Federal Spending 2013: It's Not How Much Debt You Have, It's How You Use It

The economics blogosphere is buzzing. A graduate student found an Excel error in Harvard economists Carmen Reinhart and Kenneth Rogoff's calculations on the relationship between debt and GDP, sparking off a reevaluation of their work. Reinhart-Rogoff had argued previously that when public (government) debt-to-GDP reaches a certain threshold (90 percent), GDP growth is much slower (-0.1 percent). Factoring in the Excel error among other revisions, it appears that growth is not so slow after surpassing said threshold (2.2 percent). This is a hard blow to "Austerians," or those in favor of cutting deficits by slashing spending and raising taxes. Policymakers, including Republican vice presidential candidate Paul Ryan, had seized on the original Reinhart-Rogoff research to support reducing the size of the federal government.

Justin Wolfers, an economics professor at the University of Michigan and author of the above tweet, has written a nice recap of the Reinhart-Rogoff debacle over at Bloomberg View. In summary, the relationship between public debt and GDP growth does matter, but the public discourse has largely focused on the wrong parts of the relationship. Pundits and policymakers love to raise the alarm about a 90% threshold because it catches people's attention. However, it is nonetheless an oversimplification of a complex issue, and as Professor Wolfers suggests, Americans should not care only about the quantity of the government's debt. The quality of public services, projects, and investments the governments spends its debt on is just as, if not, more important than how much it borrows.

America is in the middle of an underwhelming recovery. Can Congress do more? The short answer is yes. Currently, the federal government can borrow long-term at exceptionally low rates. In real terms, the Treasury Department recently issued thirty year debt yielding around 0.5%. Allow me to repeat: The federal governmentwill pay 0.5% adjusted real interest on thirty year debt! What should this borrowing be spent on? Well, hopefully Congress would get serious and spend wisely to help alleviate the problems in the labor market. The first priority should be getting the unemployed back to work. Much-needed infrastructure projects and jobs training programs are a good place to start.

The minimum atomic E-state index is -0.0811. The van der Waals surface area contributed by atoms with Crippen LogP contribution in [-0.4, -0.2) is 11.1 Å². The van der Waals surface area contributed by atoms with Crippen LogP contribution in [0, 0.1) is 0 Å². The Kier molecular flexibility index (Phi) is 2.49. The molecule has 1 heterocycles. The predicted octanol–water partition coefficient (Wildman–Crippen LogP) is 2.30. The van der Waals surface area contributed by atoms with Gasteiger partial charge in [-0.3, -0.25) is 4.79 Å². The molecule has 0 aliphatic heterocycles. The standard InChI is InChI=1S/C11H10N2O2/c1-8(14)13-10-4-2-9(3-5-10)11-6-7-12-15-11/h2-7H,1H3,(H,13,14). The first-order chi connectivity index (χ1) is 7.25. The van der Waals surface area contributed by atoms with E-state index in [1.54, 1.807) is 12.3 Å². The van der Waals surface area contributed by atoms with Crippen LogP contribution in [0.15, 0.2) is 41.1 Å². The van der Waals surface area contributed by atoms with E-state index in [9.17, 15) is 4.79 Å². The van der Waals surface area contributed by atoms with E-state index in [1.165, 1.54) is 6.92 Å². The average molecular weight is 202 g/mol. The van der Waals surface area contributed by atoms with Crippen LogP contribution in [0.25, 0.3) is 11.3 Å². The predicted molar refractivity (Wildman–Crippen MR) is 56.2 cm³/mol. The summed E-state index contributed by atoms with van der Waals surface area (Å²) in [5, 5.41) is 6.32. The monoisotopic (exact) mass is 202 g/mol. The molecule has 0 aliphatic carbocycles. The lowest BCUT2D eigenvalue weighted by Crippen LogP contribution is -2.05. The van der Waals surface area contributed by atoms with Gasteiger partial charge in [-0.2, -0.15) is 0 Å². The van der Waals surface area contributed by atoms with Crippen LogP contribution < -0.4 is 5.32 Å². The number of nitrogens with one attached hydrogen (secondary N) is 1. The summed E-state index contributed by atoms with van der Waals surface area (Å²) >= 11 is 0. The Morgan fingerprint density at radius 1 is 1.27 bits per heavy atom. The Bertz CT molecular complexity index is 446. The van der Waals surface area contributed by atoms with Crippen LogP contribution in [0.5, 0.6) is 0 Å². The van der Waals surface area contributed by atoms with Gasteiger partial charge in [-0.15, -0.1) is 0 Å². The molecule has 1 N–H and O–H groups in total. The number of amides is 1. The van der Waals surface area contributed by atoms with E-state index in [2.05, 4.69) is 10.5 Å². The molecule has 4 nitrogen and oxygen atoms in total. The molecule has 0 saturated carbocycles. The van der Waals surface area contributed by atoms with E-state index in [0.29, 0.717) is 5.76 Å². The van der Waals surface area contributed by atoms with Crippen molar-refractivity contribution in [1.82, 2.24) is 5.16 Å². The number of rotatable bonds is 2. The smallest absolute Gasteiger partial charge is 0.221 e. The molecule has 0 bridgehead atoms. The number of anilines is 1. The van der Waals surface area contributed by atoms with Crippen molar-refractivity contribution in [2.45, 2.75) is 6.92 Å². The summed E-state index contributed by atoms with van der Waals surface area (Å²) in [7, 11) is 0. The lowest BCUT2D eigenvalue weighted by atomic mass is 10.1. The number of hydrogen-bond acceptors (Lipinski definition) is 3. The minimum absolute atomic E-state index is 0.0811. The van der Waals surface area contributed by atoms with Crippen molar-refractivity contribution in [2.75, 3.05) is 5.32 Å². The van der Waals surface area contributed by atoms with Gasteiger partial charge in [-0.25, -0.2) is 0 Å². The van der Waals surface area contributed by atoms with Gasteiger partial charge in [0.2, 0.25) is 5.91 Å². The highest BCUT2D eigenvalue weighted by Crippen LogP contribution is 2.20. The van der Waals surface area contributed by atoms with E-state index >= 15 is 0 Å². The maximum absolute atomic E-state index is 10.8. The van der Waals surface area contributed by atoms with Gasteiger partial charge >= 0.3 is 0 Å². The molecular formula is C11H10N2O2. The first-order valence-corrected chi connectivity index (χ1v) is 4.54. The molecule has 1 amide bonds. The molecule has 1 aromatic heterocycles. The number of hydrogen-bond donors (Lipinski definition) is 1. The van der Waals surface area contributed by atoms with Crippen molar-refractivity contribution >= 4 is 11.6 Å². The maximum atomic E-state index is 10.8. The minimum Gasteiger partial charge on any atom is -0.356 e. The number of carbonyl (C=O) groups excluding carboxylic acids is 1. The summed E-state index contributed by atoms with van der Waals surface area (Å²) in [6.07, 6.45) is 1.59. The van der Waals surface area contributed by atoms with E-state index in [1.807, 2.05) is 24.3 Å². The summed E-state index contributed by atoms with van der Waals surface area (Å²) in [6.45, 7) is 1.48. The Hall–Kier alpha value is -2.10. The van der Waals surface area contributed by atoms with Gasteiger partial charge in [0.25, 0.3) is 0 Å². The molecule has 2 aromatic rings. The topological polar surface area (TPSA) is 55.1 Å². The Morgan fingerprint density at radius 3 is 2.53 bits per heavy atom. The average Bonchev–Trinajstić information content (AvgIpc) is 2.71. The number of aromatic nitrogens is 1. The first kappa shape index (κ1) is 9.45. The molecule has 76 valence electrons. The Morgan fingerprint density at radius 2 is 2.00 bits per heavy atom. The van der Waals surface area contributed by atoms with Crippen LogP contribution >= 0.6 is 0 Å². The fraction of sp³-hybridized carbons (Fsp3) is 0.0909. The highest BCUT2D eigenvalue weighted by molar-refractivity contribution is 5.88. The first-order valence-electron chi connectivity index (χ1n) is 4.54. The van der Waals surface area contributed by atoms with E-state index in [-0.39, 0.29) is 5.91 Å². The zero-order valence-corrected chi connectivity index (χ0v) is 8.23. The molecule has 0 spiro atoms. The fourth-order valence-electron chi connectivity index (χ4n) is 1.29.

The Can Kicks Back is focused on the best way to manage current and future public debt levels in the United States. In debating how federal spending should evolve going forward, the campaign has at times been labeled as a pro-austerity group (I certainly have faced this criticism when I mention that I blog for the campaign). I object. The Can Kicks Back is focused on the future, both the short- and the long-term. Each time horizon has a different set of problems and demands a different set of solutions. The United States faces a struggling labor market (unemployment rate for millennials?  7.4%), and the long-term trajectory of entitlement spending is unsustainable. The solution to each issue is not the same. Congress should initiate quality fiscal stimulus to help America's unemployed, to improve the country's infrastructure, to invest in research & development, AND work to structurally reform the tax code, Social Security, and Medicare. Thinking about the short- and long-term? That is just good fiscal policy.

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Joshua Bell

Joshua is an analyst at an economic consulting firm. He lives in Washington, D.C.

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